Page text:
Also called Chinese parsley, cilantro has a thousand uses in the kitchen. 'Long Standing' in particular has excellent flavor, improved leafiness and, as the name infers, it is slow to bolt. Add a sprig to chicken soup or add chopped leaves to Mexican, Caribbean, or Asian dishes. The crushed seeds add intriguing flavor to stews, beans, and cookies. Can be grown indoors for fresh cilantro leaves year-round. Cilantro grows best in cool temperatures.
• Botanical Name: Coriandrum sativum
• Family: Apiaceae
• Native: Mediterranean region
• Hardiness: Annual
• Plant Dimensions: 12"–24" tall, 6"–12" wide
• Variety Information: 'Long Standing' has excellent flavor, improved leafiness and when hot weather arrives, is slower to bolt (prematurely go to seed) than other varieties.
• Exposure: Full sun to part shade
• Attributes: Good for Containers, Attracts Beneficial Insects
• When to Sow Outside: RECOMMENDED. 1 to 2 weeks before your average last frost date, and when soil temperature is 55°–68°F. Successive Sowings: Every 3 weeks until 4 weeks before your average first fall frost date. In mid climates, best sown in fall for winter harvest.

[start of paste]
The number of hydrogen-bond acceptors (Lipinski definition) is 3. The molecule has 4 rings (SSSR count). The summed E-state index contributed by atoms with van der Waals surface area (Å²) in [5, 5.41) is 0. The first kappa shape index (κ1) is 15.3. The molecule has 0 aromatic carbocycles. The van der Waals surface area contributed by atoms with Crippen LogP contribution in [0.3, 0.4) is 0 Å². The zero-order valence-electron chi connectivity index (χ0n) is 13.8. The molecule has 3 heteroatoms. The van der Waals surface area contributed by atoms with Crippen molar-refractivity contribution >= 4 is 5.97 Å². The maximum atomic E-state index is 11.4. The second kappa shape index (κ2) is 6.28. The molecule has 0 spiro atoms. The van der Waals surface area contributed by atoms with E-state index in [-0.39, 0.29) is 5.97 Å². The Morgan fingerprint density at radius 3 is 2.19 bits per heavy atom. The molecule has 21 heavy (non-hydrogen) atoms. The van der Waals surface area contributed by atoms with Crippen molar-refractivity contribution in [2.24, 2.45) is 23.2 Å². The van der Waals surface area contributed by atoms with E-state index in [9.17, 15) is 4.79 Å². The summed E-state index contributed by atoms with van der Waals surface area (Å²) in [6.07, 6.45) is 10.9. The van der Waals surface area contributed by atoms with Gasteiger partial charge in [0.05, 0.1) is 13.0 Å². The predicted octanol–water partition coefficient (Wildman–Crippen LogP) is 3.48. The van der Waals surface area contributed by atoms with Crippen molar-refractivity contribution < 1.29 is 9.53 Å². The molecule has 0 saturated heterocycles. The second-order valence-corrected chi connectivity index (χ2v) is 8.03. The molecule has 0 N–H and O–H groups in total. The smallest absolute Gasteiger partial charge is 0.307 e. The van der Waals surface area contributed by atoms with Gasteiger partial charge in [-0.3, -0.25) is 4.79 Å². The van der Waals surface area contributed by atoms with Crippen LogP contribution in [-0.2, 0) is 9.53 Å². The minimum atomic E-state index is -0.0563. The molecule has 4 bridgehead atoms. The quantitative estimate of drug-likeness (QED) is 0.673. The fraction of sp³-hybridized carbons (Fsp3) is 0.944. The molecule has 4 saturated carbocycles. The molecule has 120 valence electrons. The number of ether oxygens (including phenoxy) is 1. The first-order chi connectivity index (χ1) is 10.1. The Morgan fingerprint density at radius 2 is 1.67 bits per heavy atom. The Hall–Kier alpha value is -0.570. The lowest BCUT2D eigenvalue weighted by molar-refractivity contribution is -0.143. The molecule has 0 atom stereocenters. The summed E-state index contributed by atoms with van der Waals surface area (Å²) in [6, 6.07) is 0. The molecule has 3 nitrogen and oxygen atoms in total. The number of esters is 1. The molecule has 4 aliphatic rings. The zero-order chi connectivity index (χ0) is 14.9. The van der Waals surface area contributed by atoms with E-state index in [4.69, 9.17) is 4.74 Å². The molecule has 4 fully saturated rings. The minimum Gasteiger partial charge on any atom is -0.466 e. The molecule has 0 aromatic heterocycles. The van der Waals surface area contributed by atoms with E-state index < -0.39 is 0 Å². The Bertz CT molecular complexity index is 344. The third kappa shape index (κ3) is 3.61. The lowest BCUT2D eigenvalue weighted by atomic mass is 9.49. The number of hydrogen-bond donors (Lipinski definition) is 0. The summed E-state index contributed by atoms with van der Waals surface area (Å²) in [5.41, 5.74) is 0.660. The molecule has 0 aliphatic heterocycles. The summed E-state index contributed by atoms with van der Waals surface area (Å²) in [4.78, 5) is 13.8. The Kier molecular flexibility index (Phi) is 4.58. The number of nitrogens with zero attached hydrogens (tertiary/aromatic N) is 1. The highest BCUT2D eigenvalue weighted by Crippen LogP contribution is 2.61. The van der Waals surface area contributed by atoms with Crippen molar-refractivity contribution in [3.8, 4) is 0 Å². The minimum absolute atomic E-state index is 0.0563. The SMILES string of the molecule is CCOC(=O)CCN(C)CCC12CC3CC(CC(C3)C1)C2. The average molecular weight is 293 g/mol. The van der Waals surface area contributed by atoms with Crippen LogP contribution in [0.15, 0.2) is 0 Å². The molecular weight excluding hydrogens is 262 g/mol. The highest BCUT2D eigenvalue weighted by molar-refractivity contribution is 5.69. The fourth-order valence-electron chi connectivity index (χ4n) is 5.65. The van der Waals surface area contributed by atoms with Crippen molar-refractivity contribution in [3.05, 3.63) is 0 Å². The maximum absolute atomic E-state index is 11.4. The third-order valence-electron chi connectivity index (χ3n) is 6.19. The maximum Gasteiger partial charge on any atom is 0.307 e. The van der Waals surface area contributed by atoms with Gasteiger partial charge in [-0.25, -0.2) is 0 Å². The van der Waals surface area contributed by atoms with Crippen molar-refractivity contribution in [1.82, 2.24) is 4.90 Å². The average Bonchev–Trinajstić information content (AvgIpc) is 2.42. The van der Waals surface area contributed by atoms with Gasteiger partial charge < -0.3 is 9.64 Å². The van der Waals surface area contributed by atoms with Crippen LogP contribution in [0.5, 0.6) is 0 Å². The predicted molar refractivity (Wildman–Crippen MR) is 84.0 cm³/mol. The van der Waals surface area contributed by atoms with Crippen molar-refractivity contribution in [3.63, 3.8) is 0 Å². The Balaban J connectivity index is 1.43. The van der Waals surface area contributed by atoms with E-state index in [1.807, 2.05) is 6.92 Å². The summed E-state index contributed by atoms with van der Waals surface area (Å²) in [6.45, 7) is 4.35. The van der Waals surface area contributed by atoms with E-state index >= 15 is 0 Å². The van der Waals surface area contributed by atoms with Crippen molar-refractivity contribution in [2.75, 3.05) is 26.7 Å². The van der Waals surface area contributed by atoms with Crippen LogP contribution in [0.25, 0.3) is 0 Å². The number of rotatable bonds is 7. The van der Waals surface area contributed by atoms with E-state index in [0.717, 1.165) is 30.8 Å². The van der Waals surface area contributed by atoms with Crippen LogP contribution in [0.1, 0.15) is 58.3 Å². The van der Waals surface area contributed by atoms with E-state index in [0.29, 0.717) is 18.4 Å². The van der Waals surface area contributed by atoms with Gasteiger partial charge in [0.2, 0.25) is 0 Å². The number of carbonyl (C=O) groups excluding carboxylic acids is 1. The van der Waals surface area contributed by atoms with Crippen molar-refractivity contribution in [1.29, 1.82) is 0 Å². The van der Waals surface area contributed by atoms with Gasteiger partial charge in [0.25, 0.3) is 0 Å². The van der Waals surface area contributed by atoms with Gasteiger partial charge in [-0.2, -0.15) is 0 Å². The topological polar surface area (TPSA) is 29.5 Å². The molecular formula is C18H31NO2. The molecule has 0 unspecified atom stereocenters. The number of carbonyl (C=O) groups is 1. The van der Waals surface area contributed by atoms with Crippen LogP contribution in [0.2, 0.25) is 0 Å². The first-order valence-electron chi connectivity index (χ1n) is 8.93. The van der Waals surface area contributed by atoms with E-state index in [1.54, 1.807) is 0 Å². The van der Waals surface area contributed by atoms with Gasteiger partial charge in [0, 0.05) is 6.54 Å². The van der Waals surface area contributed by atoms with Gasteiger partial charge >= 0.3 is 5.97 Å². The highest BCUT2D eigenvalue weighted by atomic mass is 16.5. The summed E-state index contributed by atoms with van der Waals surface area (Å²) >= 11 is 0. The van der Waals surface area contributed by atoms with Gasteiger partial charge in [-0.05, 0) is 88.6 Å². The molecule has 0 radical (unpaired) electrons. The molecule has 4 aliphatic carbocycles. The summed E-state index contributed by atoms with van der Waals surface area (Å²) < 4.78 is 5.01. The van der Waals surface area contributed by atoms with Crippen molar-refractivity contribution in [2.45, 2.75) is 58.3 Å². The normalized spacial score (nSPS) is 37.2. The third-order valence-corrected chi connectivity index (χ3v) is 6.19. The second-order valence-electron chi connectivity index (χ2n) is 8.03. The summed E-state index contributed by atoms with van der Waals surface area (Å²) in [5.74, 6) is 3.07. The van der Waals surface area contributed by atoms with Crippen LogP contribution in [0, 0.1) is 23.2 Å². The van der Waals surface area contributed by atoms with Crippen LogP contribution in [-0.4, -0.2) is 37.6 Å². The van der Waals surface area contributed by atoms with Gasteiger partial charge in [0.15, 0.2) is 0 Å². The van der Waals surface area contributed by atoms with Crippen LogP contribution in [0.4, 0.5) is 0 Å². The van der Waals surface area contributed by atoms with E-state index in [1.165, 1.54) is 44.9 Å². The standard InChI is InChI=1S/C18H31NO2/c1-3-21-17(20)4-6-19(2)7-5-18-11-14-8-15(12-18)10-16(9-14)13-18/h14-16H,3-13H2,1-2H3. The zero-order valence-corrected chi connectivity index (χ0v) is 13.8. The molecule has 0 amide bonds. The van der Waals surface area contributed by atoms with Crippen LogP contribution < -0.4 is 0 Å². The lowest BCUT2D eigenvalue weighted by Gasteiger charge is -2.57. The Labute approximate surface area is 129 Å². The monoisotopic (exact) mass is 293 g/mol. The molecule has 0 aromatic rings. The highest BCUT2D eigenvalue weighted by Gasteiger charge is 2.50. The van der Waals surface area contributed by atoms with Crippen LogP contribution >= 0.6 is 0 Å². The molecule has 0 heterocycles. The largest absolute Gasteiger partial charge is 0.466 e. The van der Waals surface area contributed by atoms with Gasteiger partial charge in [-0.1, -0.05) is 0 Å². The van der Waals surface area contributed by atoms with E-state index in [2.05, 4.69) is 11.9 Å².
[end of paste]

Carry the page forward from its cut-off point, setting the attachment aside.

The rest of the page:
• When to Start Inside: Not recommended; transplant stress may cause bolting (premature flowering).
• Days to Emerge: 10–15 days
• Seed Depth: ½"
• Seed Spacing: A group of 3 seeds every 6"
• Row Spacing: 8"
• Thinning: Not required
• Harvesting: Foliage flavor is best before the leaves turn feathery and plants begin to flower. Seeds should be harvested after they begin to turn brown and when the outer coat cracks, but before they drop off the plant and scatter. Cut stem and place in a brown paper sack to collect the seeds. Rubbing the seeds will cause the outer shell to drop off.